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This was a fast paced complex domestic suspense. I was immediately intrigued with the family and their secrets and atmospheric home of the Summerbourne. The ending was really good but packed with stories of the past and present. that slowed the pace some but it was still enjoyable.

Thank you to NetGalley and Berkley Books for this copy in exchange for an honest review.
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Rating: 3.75/5 stars. 

A family-centred mystery for readers who enjoyed Emma In The Night by Wendy Walker or The Death Of Mrs. Westaway by Ruth Ware. 

Emma Rous’s debut novel follows a young woman named Seraphine Mayes who is desperate to learn more about the circumstances surrounding her mother's’ suicide and her own family history. 

Only hours after Seraphine and her twin brother Danny were born on the Mayes’ family’s elegant English estate, their mother jumped from the cliffs behind their home. More than two decades later, after the passing of the twins’ father, Seraphine decides to track down the au pair, Laura, who lived with the family when she was born. What she uncovers is a family secret that spans decades and includes a variety of mysterious and sometimes sinister characters.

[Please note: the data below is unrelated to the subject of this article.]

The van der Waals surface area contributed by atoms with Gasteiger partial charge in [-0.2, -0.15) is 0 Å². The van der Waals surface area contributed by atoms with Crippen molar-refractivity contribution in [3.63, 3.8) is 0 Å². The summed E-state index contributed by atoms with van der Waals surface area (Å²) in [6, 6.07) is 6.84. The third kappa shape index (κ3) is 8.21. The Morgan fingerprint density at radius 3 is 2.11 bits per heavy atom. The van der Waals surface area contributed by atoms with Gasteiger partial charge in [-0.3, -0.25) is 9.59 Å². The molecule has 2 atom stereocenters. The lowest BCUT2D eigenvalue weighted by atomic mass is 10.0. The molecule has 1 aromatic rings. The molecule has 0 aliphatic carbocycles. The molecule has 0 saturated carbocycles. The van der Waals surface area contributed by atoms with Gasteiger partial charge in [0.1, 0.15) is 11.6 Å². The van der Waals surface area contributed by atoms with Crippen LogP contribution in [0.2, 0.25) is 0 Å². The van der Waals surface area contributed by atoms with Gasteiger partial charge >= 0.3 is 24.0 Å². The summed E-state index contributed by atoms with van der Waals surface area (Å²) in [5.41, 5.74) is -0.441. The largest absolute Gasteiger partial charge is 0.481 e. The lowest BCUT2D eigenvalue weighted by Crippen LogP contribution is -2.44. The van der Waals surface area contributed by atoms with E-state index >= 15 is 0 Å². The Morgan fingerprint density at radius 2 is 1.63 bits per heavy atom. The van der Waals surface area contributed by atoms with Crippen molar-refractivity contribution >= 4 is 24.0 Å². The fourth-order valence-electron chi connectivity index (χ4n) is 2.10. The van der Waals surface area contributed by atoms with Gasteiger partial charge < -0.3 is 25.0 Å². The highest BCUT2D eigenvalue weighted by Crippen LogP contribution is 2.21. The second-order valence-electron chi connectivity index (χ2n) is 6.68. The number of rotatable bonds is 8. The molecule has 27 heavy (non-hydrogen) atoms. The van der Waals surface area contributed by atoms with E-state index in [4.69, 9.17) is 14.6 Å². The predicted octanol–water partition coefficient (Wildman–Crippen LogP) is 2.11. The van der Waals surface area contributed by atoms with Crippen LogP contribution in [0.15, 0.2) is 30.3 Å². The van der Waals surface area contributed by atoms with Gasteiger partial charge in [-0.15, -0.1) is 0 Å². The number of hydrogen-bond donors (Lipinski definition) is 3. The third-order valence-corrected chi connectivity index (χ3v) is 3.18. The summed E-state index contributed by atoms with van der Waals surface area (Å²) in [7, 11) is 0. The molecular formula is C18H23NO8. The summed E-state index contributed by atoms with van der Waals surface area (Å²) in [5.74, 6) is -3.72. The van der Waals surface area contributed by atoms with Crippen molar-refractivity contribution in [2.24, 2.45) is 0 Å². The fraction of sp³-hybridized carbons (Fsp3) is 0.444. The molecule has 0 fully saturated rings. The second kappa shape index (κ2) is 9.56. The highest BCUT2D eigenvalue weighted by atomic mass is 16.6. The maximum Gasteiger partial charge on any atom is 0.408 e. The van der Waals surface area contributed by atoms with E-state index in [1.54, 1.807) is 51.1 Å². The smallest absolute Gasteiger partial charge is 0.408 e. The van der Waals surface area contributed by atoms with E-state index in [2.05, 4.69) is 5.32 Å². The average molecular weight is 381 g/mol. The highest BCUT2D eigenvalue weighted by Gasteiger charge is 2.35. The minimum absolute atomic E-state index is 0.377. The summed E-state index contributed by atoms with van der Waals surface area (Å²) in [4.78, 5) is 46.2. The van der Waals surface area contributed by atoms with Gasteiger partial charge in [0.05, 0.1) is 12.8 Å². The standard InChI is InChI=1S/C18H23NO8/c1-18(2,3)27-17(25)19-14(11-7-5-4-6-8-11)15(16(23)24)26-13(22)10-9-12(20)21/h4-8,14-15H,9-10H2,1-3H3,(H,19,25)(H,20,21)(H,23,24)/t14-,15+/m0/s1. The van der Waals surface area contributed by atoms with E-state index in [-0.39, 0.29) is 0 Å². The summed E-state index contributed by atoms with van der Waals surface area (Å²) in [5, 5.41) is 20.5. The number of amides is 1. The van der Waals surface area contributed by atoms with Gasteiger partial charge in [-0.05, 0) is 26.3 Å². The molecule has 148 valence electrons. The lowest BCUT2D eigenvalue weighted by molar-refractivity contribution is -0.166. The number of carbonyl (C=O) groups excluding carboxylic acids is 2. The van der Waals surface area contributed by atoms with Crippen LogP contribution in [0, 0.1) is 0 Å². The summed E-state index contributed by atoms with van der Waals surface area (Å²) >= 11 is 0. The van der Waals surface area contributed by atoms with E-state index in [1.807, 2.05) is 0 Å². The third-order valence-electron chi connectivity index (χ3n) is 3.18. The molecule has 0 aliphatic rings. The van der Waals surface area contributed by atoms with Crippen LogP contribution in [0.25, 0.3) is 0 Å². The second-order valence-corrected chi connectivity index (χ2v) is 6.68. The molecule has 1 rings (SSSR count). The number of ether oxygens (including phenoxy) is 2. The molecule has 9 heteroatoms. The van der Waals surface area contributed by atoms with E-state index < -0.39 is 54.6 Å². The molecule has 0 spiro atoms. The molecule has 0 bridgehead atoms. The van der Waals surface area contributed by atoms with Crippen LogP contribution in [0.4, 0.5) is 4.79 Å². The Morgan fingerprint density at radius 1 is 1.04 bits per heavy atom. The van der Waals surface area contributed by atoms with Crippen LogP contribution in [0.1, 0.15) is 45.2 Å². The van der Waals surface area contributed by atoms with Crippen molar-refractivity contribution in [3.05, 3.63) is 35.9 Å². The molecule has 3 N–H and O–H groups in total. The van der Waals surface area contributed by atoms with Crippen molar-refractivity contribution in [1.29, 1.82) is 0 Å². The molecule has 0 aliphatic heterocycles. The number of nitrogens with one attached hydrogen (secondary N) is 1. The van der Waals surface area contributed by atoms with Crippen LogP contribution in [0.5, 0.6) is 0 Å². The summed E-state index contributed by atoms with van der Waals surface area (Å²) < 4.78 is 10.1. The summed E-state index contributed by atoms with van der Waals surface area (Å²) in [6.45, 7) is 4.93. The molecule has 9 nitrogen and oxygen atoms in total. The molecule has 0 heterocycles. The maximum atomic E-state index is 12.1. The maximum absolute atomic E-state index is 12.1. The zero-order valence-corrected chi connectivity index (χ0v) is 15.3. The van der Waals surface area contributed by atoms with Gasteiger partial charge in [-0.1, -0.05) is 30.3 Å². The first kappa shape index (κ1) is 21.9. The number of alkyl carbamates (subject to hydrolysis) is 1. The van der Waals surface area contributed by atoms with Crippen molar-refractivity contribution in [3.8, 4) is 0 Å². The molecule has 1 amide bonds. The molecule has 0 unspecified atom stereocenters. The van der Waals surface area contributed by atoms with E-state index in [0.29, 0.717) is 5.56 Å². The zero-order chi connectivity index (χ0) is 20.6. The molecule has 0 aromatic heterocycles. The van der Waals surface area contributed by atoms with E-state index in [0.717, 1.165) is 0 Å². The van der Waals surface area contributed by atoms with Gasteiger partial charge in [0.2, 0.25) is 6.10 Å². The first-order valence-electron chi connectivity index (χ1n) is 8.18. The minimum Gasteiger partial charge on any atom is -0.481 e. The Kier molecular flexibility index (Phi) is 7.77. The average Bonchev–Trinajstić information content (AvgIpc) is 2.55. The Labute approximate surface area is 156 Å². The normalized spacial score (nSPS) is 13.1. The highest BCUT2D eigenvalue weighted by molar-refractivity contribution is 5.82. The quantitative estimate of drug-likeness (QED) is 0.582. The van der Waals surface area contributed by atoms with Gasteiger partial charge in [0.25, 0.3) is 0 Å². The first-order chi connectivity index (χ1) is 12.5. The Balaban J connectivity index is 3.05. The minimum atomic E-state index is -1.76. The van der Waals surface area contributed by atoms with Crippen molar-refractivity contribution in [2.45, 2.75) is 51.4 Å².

Told in alternating points of view between Seraphine and Laura, The Au Pair explores tense family relationships, a gossipy small town, and utter mayhem of child-rearing. The most intriguing plotline in the novel isn’t Seraphine’s search for her identity, but rather Laura’s experiences as an au pair, and in particular her relationship with the Mayes’ family’s eldest son, Edwin. It’s a beautiful, heartwarming and sometimes painful relationship between child and guardian that’s perfectly written and deeply emotional. Laura, only a teenager herself, has to grow up quickly living with a family who aren’t what they seem and an employer battling her own demons.